I think about some theft as just advertising, albeit indirect advertising. If you take a boring picture that’s the same as everyone elses boring picture, then theft shouldnt be a concern. But if you do something exceptional, and it’s taken, shared, or sold, you are changing the mindset of everyone that sees it. If it becomes recognisable, and is like your otherwork, people will be more inclined to like your new work because they’re already programmed that way from seeing the stolen stuff elsewhere.. Not sure if I said that right.

Viral videos work on theft. Someone creates something, but each person has such a small circle of influence that the work needs to be shared freely without barriers. It’s like the movie industry, people will always rip and burn movies. Instead of constantly trying to protect every revenue stream, embrace the way people consume and leverage that.

And if people are really worried about theft, don’t put anything online, dont share anything, dont show anything. Then see how far that gets them.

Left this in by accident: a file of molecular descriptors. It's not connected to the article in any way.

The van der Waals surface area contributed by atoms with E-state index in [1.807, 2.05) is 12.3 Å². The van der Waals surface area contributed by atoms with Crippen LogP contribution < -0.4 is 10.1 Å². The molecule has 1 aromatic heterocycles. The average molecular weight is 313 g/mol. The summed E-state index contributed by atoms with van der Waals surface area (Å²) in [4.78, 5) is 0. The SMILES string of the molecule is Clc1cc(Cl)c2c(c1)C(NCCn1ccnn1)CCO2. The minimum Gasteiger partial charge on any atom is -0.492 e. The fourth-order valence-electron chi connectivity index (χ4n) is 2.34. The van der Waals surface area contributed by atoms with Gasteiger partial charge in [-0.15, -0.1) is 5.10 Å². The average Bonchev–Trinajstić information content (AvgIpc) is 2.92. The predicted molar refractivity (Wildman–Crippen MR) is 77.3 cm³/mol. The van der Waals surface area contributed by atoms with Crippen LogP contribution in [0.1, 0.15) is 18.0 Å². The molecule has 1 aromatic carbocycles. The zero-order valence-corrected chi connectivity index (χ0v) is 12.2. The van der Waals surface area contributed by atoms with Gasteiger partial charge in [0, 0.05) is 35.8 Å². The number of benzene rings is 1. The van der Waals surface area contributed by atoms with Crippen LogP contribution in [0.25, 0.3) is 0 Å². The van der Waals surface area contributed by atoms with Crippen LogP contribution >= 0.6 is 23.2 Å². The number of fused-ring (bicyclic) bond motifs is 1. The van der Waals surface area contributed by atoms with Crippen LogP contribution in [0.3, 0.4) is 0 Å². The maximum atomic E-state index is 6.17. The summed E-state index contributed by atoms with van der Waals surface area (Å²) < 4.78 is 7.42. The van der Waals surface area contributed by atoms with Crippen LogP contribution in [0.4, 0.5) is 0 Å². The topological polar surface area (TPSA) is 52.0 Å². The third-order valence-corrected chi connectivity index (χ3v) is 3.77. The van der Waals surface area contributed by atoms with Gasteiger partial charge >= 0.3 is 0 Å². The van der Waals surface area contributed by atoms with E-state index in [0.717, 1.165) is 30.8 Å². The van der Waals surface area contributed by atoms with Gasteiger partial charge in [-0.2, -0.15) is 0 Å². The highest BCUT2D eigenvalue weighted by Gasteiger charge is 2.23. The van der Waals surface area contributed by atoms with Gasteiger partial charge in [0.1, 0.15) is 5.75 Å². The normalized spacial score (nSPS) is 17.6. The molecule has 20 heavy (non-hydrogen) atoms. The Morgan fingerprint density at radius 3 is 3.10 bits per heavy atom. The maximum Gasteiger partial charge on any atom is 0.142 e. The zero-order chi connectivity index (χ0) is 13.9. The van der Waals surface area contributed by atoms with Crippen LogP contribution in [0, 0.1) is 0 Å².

Learn to roll with the way the world works, and don’t be a barrier to change.

Nicko says:

As a amateur/enthusiast/hobby photographer, every picture i sell is important to me and i wouldn’t really mind the graffiti artists use it but when people and company starts earning money with my picture it’s a different story. I would try to contact the person or company that did it and say either you stop selling the thing, whatever it is, or they pay me per thing sold or a bigger amount and they can use it as they want. I’m very carefull to where i post my pictures, for example, none of my pictures have been uploaded to facebook and to flickr i only sumbit low quality, low resolution images.

Jason Anderson says:

Chase, I have to say, you bring some awesome stuff to the forefront of discussion. This is a conundrum for everyone. Like Noam said, he likes the statements that have made with his picture, just not the uncompensated commercial aspect of it. His voice is spreading farther than it ever would have, if he were doing this on his own. At the same time, he, and other artists around the world need to represent and defend their work with any means necessary in order to protect their vision. I don’t think there is anything wrong with him saying, “you used my photo for a profit, now pay up.” Chances are, most people would realize what happened and do the right thing. It won’t be an easy road, but I see it as an unfortunately necessary one. This is probably a short sided view, and I look forward to the other comments that will be generated by this post.

Jonathan says:

very interesting video. I have to really think it over. However, I know it made me feel wrong.